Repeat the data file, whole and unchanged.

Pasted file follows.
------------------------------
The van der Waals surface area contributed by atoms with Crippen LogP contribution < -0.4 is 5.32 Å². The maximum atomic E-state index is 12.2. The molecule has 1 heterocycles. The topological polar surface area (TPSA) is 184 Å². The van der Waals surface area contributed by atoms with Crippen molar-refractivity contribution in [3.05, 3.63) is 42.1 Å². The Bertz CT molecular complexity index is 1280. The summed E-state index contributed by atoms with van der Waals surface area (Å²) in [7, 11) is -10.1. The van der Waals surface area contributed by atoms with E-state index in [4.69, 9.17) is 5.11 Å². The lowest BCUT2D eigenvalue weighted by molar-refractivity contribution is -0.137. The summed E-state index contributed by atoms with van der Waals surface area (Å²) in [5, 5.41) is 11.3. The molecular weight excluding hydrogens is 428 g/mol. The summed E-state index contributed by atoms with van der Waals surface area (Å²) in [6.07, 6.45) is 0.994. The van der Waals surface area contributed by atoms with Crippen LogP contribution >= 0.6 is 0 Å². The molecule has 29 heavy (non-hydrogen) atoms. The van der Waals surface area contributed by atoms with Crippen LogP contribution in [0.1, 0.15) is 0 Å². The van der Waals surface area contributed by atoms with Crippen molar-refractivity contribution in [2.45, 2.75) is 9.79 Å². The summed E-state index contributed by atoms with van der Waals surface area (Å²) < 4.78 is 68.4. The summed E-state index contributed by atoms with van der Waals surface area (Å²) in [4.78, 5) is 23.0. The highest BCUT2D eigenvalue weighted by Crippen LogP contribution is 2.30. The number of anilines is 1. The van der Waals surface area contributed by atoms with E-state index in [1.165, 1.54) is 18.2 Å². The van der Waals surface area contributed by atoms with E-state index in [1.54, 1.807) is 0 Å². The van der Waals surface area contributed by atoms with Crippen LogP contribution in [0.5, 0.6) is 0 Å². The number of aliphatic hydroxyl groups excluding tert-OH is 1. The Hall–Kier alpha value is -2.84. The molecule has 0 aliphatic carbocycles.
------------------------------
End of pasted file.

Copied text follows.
The van der Waals surface area contributed by atoms with Crippen LogP contribution < -0.4 is 5.32 Å². The maximum atomic E-state index is 12.2. The molecule has 1 heterocycles. The topological polar surface area (TPSA) is 184 Å². The van der Waals surface area contributed by atoms with Crippen molar-refractivity contribution in [3.05, 3.63) is 42.1 Å². The Bertz CT molecular complexity index is 1280. The summed E-state index contributed by atoms with van der Waals surface area (Å²) in [7, 11) is -10.1. The van der Waals surface area contributed by atoms with E-state index in [4.69, 9.17) is 5.11 Å². The lowest BCUT2D eigenvalue weighted by molar-refractivity contribution is -0.137. The summed E-state index contributed by atoms with van der Waals surface area (Å²) in [5, 5.41) is 11.3. The molecular weight excluding hydrogens is 428 g/mol. The summed E-state index contributed by atoms with van der Waals surface area (Å²) in [6.07, 6.45) is 0.994. The van der Waals surface area contributed by atoms with Crippen LogP contribution >= 0.6 is 0 Å². The molecule has 29 heavy (non-hydrogen) atoms. The van der Waals surface area contributed by atoms with Crippen LogP contribution in [0.1, 0.15) is 0 Å². The van der Waals surface area contributed by atoms with Crippen molar-refractivity contribution in [2.45, 2.75) is 9.79 Å². The summed E-state index contributed by atoms with van der Waals surface area (Å²) < 4.78 is 68.4. The summed E-state index contributed by atoms with van der Waals surface area (Å²) in [4.78, 5) is 23.0. The highest BCUT2D eigenvalue weighted by Crippen LogP contribution is 2.30. The number of anilines is 1. The van der Waals surface area contributed by atoms with E-state index in [1.165, 1.54) is 18.2 Å². The van der Waals surface area contributed by atoms with E-state index in [1.54, 1.807) is 0 Å². The van der Waals surface area contributed by atoms with Crippen LogP contribution in [0.5, 0.6) is 0 Å². The number of aliphatic hydroxyl groups excluding tert-OH is 1. The Hall–Kier alpha value is -2.84. The molecule has 0 aliphatic carbocycles.